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In April 2011, President Obama discussed his plan to curb the growth of healthcare costs.
The framework called for $340 billion in cuts over 10 years and $480 billion by 2023 (including the proposals already included in the president's budget). Over the subsequent decade, the president's proposal will save more than $1 trillion by further bending the cost curve, doubling the savings from the Affordable Care Act. That plan called for increasing the amount of uninsured by 50 million people.
Throughout my career, one thing remained constant: Our evolving and transforming healthcare industry. We could get ourselves really frustrated if we chase every headline. So the question is, what can you do to influence your organization's destiny?
In a prior blog, I asked what our obligation to role model healthier living is in our respective health systems. Not a right or wrong answer, just a philosophical approach.
This week, an 89-year-old women and the sister of a 10 year old who is currently going through cancer treatment approached me. They were surprised we do not focus more on nutrition across our nation's healthcare system. We think it is wide known "food is medicine;" however when it comes down to it, they felt hospitals and care providers focused more on pills and diagnostic testing than food's impact on their health.
I have an upcoming meeting with some of our key managers and physicians to focus on--you guessed it-- nutrition. As a management team, we want to know how we could help practice with nutrition education. Some challenges include their time constraints, our payment system and the provider and patients' interest in learning more. One physician shared with me that he would love to focus more on nutrition and has many patients who simply just want the quick fix--a pill. After all, that's what we have essentially taught society: There is a pill for everything. And while the pendulum seems to be slowly swinging back, we have a long ways to go towards a balanced nutrition discussion and integration.
by Scott Kashman and Larry Altier
Here's our simple question. Forget for a moment your own personal beliefs on whether you think we should eat healthier as a society. As healthcare leaders, do you think it's our obligation to offer healthier options in our healthcare organizations?
In September 2013, a bombshell report from Credit Suisse's Research Institute brought into sharp focus the staggering health consequences of sugar on the health of Americans. The group revealed that approximately 30 percent to 40 percent of healthcare expenditures in the United States help address issues that are closely tied to the excess consumption of sugar.
The figures suggest our national addiction to sugar runs us an incredible $1 trillion in healthcare costs each year. The Credit Suisse report highlighted several health conditions, including coronary heart diseases, type 2 diabetes and metabolic syndrome, which numerous studies have linked to excessive sugar intake. ("Bitter Truth About Sugar")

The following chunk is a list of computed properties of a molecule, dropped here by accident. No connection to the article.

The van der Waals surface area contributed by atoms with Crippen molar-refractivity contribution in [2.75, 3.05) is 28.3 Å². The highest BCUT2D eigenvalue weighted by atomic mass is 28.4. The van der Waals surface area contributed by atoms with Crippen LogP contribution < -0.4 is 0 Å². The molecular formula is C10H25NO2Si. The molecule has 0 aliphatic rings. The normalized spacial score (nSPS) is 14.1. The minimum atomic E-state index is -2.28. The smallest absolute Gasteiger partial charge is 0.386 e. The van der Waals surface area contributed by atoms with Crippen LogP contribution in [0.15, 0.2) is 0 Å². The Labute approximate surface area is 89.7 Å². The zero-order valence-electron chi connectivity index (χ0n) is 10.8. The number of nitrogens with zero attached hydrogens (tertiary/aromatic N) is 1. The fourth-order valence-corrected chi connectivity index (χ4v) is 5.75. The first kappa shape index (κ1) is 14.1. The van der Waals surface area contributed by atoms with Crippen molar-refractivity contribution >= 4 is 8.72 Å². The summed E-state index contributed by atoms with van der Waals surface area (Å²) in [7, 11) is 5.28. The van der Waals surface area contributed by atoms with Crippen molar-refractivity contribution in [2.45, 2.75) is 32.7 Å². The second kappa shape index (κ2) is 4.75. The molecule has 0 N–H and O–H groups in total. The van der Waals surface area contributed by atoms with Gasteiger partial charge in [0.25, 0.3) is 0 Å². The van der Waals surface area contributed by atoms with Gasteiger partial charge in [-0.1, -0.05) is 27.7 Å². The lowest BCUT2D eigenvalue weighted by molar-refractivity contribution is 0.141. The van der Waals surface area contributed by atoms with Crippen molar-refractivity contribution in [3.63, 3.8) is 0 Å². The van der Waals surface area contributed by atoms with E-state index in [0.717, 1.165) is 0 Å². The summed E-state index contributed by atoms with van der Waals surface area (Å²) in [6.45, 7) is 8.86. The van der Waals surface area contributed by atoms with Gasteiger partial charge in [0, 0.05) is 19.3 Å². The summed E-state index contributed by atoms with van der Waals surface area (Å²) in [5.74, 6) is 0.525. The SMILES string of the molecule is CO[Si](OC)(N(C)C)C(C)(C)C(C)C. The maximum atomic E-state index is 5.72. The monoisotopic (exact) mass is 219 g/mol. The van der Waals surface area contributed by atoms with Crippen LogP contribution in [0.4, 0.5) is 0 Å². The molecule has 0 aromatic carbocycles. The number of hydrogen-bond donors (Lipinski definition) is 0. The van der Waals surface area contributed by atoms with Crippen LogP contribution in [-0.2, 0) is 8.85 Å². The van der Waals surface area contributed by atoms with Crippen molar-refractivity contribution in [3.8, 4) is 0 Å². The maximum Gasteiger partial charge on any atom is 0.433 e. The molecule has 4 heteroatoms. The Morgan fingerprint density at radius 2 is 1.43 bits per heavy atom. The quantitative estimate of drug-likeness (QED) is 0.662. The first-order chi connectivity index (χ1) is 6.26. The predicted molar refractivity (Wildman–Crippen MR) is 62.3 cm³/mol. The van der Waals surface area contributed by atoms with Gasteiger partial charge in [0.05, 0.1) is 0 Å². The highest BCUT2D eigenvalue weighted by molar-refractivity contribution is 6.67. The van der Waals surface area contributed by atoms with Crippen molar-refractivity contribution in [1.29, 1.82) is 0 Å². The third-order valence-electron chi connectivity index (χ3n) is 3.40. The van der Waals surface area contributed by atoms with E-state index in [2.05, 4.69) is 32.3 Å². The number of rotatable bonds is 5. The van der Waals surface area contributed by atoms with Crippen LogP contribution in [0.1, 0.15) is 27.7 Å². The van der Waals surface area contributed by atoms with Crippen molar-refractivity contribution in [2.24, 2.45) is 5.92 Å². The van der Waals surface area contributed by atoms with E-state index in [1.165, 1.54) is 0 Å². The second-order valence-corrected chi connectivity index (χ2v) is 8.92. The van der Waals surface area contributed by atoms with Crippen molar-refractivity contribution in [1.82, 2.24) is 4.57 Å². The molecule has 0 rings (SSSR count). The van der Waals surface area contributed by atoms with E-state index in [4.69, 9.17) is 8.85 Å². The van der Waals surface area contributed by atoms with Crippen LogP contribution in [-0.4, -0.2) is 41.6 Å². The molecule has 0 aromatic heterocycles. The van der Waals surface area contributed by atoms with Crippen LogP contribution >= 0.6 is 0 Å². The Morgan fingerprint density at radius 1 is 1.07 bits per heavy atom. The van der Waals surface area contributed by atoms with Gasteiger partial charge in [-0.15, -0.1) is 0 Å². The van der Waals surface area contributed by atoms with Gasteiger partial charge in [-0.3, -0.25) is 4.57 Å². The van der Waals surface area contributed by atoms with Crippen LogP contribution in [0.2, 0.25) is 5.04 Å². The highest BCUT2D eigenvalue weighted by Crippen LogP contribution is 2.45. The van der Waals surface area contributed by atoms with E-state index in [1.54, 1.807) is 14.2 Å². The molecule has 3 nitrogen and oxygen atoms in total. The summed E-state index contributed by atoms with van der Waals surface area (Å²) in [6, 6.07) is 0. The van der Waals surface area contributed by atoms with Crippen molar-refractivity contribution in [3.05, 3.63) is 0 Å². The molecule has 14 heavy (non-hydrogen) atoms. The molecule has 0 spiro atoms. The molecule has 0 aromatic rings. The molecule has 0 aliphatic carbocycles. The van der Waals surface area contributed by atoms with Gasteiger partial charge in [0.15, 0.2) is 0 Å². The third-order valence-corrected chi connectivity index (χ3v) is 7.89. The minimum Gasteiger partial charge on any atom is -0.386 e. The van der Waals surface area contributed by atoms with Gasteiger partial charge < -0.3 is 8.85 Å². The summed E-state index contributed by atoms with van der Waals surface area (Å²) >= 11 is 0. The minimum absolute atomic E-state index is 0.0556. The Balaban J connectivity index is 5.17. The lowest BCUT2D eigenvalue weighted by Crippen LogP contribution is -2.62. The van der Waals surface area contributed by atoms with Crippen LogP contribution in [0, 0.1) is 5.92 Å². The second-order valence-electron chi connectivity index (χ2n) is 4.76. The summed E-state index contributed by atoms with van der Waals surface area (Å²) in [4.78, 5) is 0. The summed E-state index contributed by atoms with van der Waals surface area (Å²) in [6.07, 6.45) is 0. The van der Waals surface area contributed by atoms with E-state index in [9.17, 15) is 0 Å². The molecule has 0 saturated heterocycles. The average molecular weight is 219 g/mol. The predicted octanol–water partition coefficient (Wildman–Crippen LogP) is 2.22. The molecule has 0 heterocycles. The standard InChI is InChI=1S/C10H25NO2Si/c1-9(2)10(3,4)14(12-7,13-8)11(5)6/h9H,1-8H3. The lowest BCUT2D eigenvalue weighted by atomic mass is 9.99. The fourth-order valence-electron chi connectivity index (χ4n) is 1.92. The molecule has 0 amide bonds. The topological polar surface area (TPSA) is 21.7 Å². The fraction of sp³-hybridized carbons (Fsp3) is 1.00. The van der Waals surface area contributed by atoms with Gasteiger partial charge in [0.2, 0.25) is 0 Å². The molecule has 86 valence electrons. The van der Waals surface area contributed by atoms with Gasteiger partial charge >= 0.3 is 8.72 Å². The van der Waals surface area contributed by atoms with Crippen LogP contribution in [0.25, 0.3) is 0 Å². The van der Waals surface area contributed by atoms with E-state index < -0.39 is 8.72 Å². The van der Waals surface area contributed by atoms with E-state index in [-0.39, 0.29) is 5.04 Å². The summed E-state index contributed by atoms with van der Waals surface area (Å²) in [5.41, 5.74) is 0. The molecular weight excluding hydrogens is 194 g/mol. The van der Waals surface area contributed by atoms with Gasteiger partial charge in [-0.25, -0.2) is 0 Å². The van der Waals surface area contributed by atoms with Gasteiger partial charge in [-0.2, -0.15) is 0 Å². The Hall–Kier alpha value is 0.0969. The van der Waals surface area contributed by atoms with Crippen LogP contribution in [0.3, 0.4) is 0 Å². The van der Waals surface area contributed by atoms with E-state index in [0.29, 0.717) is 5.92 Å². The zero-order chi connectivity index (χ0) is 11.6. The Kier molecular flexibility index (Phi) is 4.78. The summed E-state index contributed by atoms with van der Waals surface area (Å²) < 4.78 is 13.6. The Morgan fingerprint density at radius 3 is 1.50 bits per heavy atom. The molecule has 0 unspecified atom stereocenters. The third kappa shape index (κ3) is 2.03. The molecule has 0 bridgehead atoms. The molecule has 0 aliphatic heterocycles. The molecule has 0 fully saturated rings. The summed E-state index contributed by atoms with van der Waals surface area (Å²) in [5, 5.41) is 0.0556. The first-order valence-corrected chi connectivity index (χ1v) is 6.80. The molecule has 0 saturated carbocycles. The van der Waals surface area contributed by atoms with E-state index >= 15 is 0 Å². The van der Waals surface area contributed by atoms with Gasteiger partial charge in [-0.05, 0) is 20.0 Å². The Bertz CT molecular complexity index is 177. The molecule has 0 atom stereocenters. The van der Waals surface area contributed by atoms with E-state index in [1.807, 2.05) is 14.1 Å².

Here's a suggested approach for your consideration and feedback. Focus on the following five areas: Nutrition science, access, policy, price and education.
Could you imagine how crazy we must sound in healthcare when new people arrive? We use terms and phrases like: LWBS (left without being seen), LWOT (let without treatment), ALOS (average length of stay), ROI (return on investment), CDI (clinical documentation improvement), huddle boards, PDCA, LEAN, CT scan, MRI, financial acumen, quality outcomes, core measures, patient experience/HCAHPS, employee engagement, physician engagement, strategy, population health and prevention.
The list goes on. How do we make it easier for people to transition into our organizations or, frankly, reconnect with our organizations?
A few months back I wrote about the new Connectivity plans for our employees, volunteers and physicians. Connectivity serves as a way to take all our strategic initiatives and frame them in an organized way. This allows participants to better understand their role and how they personally contribute to the organization's strategies.
What does it take to create an environment where people thrive? In many ways, we all know, although it's often an afterthought. Every organization has goals. Smart leaders focus on their organizations' customers and how to continually improve. It takes a deeper, more optimistic, sincere and caring commitment to truly understand what creates that connection and culture to engage others.
A couple of real-life examples hit home. Recently, I participated in a local half marathon race. While I was not physically conditioned to hit my personal best, I hoped to still enjoy myself and have a good race.
I have a few people who stand out and mentally push me at every local race. I noticed one of them, "Aob" (name disguised for confidential sake) was not racing. He was cheering runners on a few miles into the race. In three races, the two of us had less than 5 seconds between our finishes after a total of 19.3 miles. In some ways, I was disappointed he was not racing.
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